When we were very young, California summers were my vision of infinity. I remember asking from under the covers one night at bedtime how long it would take to count to infinity. Dad said it was impossible. No one ever could. Not even if the first person on Earth started counting and each subsequent person picked up where it left off when he died. I tried to imagine the concept of everything there had ever been to count. I pictured the hills from the back deck. I pictured every blade of yellowing grass. I pictured the sepia sunlight that illuminates every memory I have and is the only real way I know to distinguish what was reality from what was a dream. That was truly the only uncountable thing I knew. Sunlight. It was nothing and it was everything.

Growing up, I thought people existed with a singularity of purpose. That the universe was wholly utilitarian and the unending struggle against entropy was largely tipped in favor of order. Our physical lives are geometric constructions set starkly against a wild and organic backdrop, and I believed that our internal lives could be conducted in much the same way.

I guess at some point every person realizes that a life drawn in neat lines is untenable. Just as water and wind erode buildings poured in sturdy concrete, growing up erodes the belief that we are predestined towards order in who we are, what we do, who we love. Maybe it’s acutely destructive, like an earthquake, the sudden jolt of losing everything. Maybe it’s the steady drip, almost imperceptible until the day you find yourself drunk and untraceably lost in the cab on the way home from the bar, reflecting on the vast “why” of disappointment under a staccato ticking of passing streetlights. Night day night day night.

We fail. We win when we shouldn’t. The universe is reckless and arbitrary when we need it to be orderly and kind. We fall in love with the wrong person, or the right person at the wrong time. The best friend you know would be perfect never comes around, the girl never calls, the stars never align.

After you lose everything for the first time (or everything has lost you), you latch hard and fast onto a worldview. Something intangible, un-losable, permanent. Something that you think will forever define you in a place inclined towards chaos. That nothing in existence has intrinsic value; that everything does. That self-respect means being unyielding; that self-respect means choosing which places and people to walk away from. That no one will ever understand us exactly in the way we want them to; that we want no one to ever fully understand us. We think “it must be.” We know “it must be.”

What we don’t expect is for words of infinite magnitude in our lives to mean nothing in another person’s. Please, I need this job. You made me want to die. You are literally all I have. I love you. I hate you. Met with the blinking eyes, the turning cheek, the implosive silence not of someone who cares enough to oppose you but of someone who will never, can never take ownership of what you’ve said. Communication is inherently ambiguous. We choose only words, not how they will be received.

Show me pictures of 100 people, and I will pick out the one dead person among the 99 who are still alive every time. It’s something in the eyes that says “I always knew.” After she died, I couldn’t look at those pictures. The eyes consumed me. I lay in bed for days at a time, trying to will her alive with my tears.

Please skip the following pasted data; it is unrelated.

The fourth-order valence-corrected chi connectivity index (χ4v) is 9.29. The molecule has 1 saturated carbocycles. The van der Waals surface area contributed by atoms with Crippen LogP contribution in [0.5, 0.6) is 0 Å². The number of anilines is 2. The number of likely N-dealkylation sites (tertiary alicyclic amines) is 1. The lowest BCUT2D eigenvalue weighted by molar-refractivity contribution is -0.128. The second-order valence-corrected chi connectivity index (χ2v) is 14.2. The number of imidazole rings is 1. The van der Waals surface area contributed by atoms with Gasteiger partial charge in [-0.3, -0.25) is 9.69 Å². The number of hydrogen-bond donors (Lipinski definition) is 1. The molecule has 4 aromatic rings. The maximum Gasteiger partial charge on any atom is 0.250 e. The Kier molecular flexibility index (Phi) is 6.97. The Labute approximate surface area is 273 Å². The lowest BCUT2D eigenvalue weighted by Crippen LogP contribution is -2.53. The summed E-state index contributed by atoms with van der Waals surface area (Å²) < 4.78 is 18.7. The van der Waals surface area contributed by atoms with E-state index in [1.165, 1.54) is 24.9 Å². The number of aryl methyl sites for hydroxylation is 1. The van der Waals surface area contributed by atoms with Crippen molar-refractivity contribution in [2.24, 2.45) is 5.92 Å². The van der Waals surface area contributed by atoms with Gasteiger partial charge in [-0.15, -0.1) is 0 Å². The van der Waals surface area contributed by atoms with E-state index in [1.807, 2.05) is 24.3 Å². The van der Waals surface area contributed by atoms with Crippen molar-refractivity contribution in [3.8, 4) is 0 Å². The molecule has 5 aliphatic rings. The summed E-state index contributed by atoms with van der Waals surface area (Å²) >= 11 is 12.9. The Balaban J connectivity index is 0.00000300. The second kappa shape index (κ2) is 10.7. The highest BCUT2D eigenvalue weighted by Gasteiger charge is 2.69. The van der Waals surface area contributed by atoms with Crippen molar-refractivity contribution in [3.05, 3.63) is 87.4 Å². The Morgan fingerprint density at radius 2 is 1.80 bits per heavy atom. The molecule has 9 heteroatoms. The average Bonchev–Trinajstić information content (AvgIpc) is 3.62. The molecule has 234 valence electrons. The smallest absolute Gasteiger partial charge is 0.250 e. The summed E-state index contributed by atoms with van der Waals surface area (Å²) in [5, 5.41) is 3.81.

Then I tried to will myself dead with my anger.

It’s not that I wanted to kill myself, but I wanted a physical reason to feel the way I did. It was a strange combination of infinite and nothing at all. I checked my pulse periodically. Sometimes I swore I heard nothing but echoes. When neither worked, I got up. I smashed the frames of all the pictures. I screamed until I forgot who I was, until I forgot I was human. I drove too fast down empty roads, flirting with reckless abandon, teasing death. Sometimes I wished I would get caught just to appease a misplaced desire for justice; I never did. I destroyed everything in my power. I stopped when I reached a line at which I would have to proceed inwardly or not at all. She had a personality like autumn sun and smooth stones in a river. I could not destroy that. I could not define that unambiguously, universally, perfectly.

Now I’m older and I still don’t know if I know better — if I’ve ever done anything unquestionably right — but there are a few mistakes I’d be willing to make twice. In college, everyone is at a crossroads, stuck in a balancing act between a past they cannot change and a future they’re desperate to. The challenges seem to increase every year: growing up, moving away from home, meeting people, losing people, trying to constantly define yourself as something unique in a world where everyone must be special to fit in. It’s easy to become nostalgic and to feel more safe in the past than secure in the future. Things that were difficult in the past seem bittersweet; as though everything was sand then, rough on the knees and golden to the eyes.

The best lesson we learn in growing up is also the one we are most hesitant to use. People are inherently resilient, far beyond what we give ourselves credit for, but we’re afraid to fail. We learn that almost nothing is so permanent that the future will not change the course we’ve set, and yet we’re afraid to make mistakes. Balance isn’t static. It’s a constantly tipping scale between order and chaos.

Everything and nothing has changed.

Julia Zarina can be reached at jumilton@umich.edu.

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